Gende(r) in the Boston Accent: A linguistic analysis of Boston (r) from a gender perspective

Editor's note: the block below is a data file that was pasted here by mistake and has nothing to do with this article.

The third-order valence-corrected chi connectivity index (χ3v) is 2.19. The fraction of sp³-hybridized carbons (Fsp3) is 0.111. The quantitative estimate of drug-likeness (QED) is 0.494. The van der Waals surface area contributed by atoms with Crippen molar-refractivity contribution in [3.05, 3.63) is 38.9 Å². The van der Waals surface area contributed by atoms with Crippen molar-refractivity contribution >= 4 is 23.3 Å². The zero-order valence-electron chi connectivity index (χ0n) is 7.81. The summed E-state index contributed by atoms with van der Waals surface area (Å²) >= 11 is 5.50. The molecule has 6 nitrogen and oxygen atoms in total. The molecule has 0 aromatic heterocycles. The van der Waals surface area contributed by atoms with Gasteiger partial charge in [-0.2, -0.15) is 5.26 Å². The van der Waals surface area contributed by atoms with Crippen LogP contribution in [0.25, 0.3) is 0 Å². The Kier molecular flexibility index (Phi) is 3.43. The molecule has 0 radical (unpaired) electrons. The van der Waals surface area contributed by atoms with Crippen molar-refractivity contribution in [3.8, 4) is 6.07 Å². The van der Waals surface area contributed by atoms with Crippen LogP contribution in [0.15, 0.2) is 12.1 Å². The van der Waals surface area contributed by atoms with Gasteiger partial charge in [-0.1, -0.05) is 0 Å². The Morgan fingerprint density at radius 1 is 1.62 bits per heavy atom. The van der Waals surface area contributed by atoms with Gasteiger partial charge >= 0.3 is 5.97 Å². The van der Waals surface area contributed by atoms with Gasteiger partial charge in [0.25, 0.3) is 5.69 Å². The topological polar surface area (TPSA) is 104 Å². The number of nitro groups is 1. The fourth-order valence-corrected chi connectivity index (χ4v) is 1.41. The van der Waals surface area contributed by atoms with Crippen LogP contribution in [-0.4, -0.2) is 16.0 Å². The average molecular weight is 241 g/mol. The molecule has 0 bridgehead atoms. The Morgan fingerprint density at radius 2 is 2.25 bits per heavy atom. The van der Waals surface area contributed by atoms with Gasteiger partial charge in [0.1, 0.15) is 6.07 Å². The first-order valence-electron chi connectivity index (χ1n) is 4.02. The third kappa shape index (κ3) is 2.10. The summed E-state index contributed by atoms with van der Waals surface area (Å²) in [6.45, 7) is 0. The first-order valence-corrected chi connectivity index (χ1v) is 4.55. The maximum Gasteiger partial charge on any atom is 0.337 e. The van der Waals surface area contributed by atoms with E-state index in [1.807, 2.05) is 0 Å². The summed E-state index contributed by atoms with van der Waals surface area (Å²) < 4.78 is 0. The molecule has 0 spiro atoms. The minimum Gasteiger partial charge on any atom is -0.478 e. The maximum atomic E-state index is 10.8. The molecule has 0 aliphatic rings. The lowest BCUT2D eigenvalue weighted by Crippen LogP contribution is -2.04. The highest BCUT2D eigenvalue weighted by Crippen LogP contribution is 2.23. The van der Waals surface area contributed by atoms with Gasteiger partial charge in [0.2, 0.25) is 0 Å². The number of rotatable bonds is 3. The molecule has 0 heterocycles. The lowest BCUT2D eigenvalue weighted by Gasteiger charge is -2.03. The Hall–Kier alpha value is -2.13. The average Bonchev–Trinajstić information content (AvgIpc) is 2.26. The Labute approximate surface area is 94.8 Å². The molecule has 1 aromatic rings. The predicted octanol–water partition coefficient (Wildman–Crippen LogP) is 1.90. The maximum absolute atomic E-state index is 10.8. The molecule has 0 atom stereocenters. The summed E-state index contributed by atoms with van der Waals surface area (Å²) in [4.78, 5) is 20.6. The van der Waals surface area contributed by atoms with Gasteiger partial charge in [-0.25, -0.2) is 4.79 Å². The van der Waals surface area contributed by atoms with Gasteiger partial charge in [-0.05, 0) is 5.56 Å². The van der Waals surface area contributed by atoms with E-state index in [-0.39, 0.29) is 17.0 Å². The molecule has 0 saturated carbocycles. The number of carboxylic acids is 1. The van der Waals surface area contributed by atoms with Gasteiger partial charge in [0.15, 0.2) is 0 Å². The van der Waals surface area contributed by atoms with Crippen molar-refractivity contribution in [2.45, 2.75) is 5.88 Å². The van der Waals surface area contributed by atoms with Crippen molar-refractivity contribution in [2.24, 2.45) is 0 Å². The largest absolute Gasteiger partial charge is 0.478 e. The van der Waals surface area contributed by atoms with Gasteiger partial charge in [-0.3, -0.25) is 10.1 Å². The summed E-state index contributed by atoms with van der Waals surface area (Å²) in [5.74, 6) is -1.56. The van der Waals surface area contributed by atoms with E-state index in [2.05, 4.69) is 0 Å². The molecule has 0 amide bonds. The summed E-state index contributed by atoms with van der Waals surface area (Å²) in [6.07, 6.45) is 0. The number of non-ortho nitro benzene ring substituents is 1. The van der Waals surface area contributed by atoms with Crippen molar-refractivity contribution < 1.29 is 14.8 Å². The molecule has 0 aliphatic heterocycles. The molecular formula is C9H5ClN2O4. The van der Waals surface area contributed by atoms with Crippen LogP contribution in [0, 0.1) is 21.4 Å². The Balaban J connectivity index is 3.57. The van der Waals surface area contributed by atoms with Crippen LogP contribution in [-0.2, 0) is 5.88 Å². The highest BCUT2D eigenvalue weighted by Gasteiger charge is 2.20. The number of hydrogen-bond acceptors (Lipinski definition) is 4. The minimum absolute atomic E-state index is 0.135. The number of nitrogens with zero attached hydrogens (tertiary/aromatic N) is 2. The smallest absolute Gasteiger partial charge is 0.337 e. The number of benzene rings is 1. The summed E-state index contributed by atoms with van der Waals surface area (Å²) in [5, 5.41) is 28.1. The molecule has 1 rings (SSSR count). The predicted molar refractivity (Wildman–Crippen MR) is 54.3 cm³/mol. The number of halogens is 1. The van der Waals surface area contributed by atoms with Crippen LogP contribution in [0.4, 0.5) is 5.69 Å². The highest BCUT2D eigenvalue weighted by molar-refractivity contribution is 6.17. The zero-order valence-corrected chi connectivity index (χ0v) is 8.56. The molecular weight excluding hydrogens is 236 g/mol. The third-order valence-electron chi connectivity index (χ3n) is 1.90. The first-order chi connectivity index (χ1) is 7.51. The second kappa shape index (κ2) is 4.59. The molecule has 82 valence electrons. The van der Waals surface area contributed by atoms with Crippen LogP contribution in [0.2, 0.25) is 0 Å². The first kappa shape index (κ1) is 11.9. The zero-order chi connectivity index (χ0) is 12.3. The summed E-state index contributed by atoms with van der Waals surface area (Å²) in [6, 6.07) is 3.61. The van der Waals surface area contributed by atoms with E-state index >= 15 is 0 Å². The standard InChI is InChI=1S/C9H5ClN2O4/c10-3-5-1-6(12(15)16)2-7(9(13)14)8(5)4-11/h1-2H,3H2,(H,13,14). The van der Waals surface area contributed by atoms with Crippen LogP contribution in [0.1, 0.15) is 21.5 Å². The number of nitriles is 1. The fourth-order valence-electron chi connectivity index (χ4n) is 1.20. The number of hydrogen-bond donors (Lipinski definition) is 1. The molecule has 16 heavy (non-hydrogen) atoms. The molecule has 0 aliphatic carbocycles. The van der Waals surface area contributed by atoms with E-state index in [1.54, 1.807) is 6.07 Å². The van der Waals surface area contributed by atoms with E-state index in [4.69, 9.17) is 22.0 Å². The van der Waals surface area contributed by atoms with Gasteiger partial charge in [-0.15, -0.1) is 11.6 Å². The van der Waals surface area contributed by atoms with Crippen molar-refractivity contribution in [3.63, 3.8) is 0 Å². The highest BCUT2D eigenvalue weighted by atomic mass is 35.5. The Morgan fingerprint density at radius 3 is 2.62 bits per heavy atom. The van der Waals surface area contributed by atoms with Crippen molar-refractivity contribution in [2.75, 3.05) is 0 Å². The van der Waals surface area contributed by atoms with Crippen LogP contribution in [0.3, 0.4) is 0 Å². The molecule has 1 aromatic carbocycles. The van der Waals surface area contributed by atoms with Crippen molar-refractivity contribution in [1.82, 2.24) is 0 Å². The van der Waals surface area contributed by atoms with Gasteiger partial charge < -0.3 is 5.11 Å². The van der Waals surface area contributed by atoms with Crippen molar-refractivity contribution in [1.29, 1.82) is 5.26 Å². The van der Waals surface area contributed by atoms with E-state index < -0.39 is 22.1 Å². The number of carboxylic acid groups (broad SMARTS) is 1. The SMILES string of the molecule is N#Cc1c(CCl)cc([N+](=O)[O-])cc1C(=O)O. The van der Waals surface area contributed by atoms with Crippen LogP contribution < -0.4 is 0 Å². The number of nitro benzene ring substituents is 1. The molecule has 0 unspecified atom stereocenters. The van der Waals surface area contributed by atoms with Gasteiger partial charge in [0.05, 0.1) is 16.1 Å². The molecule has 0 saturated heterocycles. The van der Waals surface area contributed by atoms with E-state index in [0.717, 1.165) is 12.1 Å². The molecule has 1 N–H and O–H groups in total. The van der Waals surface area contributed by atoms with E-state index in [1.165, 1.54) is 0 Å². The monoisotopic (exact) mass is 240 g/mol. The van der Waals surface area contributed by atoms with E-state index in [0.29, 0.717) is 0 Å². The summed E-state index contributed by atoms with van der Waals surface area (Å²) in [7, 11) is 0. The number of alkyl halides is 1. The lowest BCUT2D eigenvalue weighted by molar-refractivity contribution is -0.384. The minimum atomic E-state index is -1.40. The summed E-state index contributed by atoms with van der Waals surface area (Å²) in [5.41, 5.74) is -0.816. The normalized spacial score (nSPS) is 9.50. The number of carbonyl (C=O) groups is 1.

Abstract: The Boston accent is one of the most famous accents in the United States and is known for its non-rhoticity, which essentially means that Bostonians do not normally pronounce their r’s after vowels. While most Boston locals would tell you to ‘pahk the cah ova hea’ when you arrive in the city, not every Bostonian has the same level of non-rhoticity; this variation is due to a number of different factors, but arguably one of the most interesting factors, which this paper focuses on, is gender. This study looks into how Boston non-rhoticity differs between males and females, as well the theories that explain these potential differences. This is done by collecting and analyzing the speech of Boston locals, following two previous studies on the same topic. In addition to gender, types of speech and other social factors are also analyzed. The biggest finding of this study is that there is a statistically significant difference in non-rhoticity between males and females, with females pronouncing more r’s, which supports one previous study and opposes another, and also supports the linguistic theory that women tend to exhibit more standardized speech than men.
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